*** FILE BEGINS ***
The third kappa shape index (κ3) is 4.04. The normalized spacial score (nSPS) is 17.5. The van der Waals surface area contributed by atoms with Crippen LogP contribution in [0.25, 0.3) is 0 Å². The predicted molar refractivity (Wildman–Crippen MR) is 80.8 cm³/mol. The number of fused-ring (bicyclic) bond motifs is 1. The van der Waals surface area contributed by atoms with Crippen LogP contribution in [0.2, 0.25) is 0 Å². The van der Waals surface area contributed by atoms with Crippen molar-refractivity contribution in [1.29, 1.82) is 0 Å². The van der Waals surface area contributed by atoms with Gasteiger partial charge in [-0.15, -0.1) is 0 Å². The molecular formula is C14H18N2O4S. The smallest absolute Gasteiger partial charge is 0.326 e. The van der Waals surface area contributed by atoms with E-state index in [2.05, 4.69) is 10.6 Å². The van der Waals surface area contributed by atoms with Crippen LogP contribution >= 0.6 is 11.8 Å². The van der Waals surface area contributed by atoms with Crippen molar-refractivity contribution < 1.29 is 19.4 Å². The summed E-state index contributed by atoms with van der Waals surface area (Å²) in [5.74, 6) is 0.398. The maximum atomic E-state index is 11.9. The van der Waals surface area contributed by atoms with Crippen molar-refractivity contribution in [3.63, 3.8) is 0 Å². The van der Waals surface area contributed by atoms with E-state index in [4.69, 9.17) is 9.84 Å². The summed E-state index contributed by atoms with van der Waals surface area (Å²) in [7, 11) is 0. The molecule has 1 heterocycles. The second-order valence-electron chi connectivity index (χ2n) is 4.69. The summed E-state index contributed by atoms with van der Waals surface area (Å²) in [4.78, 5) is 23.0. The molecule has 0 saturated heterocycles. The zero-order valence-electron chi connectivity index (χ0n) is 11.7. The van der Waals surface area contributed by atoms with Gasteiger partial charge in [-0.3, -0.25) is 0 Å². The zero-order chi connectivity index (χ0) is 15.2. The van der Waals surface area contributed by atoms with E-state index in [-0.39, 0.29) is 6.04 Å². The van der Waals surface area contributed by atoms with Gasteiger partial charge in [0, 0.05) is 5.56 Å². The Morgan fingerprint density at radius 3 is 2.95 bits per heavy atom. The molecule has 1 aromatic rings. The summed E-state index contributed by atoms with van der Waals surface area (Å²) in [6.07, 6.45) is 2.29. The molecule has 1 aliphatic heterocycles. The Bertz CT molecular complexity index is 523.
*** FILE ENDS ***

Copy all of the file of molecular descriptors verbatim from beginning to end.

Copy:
The third kappa shape index (κ3) is 4.04. The normalized spacial score (nSPS) is 17.5. The van der Waals surface area contributed by atoms with Crippen LogP contribution in [0.25, 0.3) is 0 Å². The predicted molar refractivity (Wildman–Crippen MR) is 80.8 cm³/mol. The number of fused-ring (bicyclic) bond motifs is 1. The van der Waals surface area contributed by atoms with Crippen LogP contribution in [0.2, 0.25) is 0 Å². The van der Waals surface area contributed by atoms with Crippen molar-refractivity contribution in [1.29, 1.82) is 0 Å². The van der Waals surface area contributed by atoms with Gasteiger partial charge in [-0.15, -0.1) is 0 Å². The molecular formula is C14H18N2O4S. The smallest absolute Gasteiger partial charge is 0.326 e. The van der Waals surface area contributed by atoms with E-state index in [2.05, 4.69) is 10.6 Å². The van der Waals surface area contributed by atoms with Crippen LogP contribution >= 0.6 is 11.8 Å². The van der Waals surface area contributed by atoms with Crippen molar-refractivity contribution < 1.29 is 19.4 Å². The summed E-state index contributed by atoms with van der Waals surface area (Å²) in [5.74, 6) is 0.398. The maximum atomic E-state index is 11.9. The van der Waals surface area contributed by atoms with Crippen molar-refractivity contribution in [3.63, 3.8) is 0 Å². The van der Waals surface area contributed by atoms with E-state index in [4.69, 9.17) is 9.84 Å². The summed E-state index contributed by atoms with van der Waals surface area (Å²) in [7, 11) is 0. The molecule has 1 heterocycles. The second-order valence-electron chi connectivity index (χ2n) is 4.69. The summed E-state index contributed by atoms with van der Waals surface area (Å²) in [4.78, 5) is 23.0. The molecule has 0 saturated heterocycles. The zero-order valence-electron chi connectivity index (χ0n) is 11.7. The van der Waals surface area contributed by atoms with Gasteiger partial charge in [-0.3, -0.25) is 0 Å². The zero-order chi connectivity index (χ0) is 15.2. The van der Waals surface area contributed by atoms with E-state index in [-0.39, 0.29) is 6.04 Å². The van der Waals surface area contributed by atoms with Gasteiger partial charge in [0, 0.05) is 5.56 Å². The Morgan fingerprint density at radius 3 is 2.95 bits per heavy atom. The molecule has 1 aromatic rings. The summed E-state index contributed by atoms with van der Waals surface area (Å²) in [6.07, 6.45) is 2.29. The molecule has 1 aliphatic heterocycles. The Bertz CT molecular complexity index is 523.